I have been asked several times about any potential or actual negative aspects of creating flipped classrooms. There are several which could be deadly to your course if they are not accounted for. In this posting I will try to hit on a couple of the negatives of flipping your classroom. Keep in mind these can be overcome with careful planning.
The flipped classroom is a model that if it is not treated correctly could cause some significant problems. Although simple in design, an effective flipped classroom requires careful preparation. Recording lectures requires effort and time with careful consideration to the overall learning outcomes for the course. It is extremely important that your use of video is “on point”. The out-of-class and in-class elements must be carefully integrated for students to understand the concepts and be motivated to prepare for class. Students must be motivated to complete the out-of-class portions on their own and be prepared to integrate what they have learned with the in-class activities. As a result, introducing a flipped classroom can mean more up-front work and may require new skills for the instructor. Careful planning and rolling out course changes might help the instructor and the students orient to this new format.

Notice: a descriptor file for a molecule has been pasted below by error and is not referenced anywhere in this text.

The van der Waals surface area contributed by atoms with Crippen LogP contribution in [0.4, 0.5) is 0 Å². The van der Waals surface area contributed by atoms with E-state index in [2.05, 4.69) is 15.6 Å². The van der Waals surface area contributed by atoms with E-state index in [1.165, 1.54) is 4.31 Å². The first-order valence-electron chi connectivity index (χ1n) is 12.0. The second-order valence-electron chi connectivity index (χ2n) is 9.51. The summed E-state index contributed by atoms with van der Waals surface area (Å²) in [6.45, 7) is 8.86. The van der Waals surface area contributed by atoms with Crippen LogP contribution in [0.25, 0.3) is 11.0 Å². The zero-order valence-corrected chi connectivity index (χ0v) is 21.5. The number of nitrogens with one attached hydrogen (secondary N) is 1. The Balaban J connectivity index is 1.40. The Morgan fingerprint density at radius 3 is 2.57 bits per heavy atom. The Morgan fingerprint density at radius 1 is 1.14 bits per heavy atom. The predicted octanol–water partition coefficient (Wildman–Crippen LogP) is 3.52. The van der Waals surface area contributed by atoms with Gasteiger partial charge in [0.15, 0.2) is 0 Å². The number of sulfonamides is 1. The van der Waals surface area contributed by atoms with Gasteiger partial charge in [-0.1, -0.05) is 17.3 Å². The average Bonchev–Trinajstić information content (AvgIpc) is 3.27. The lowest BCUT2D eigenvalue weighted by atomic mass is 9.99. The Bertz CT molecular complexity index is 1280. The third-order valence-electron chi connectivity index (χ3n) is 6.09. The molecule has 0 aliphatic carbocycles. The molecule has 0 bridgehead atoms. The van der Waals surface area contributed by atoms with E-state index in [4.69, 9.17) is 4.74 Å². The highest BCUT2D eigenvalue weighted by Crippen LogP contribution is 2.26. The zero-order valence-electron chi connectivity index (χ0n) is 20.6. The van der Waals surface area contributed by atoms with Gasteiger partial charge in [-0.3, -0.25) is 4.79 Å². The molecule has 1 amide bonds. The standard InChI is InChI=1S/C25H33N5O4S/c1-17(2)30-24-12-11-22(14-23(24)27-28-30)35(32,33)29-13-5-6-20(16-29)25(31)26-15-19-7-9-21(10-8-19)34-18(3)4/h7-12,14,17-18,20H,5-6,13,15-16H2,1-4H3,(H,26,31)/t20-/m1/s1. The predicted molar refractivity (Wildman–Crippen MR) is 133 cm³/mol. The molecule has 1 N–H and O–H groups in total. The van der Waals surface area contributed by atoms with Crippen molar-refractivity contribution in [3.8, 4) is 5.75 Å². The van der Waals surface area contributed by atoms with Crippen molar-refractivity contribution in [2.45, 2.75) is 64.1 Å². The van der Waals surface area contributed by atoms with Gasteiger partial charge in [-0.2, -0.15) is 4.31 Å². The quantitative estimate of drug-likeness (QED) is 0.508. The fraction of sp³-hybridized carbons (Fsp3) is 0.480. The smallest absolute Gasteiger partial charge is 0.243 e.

On the student side some students, may miss the loss of face-to-face lectures, particularly if they have had many traditional courses and lack the experience with more student centered classroom. Students with this experience may not appreciate the value of a more hands-on student centered approach of the flipped model. Students at at first may not appreciate a class that focuses on activities and might miss the real value of the flipped classroom. Even where students embrace the flipped model, their technology and internet access might not always support reliable delivery of the course video which is critical to making the model work.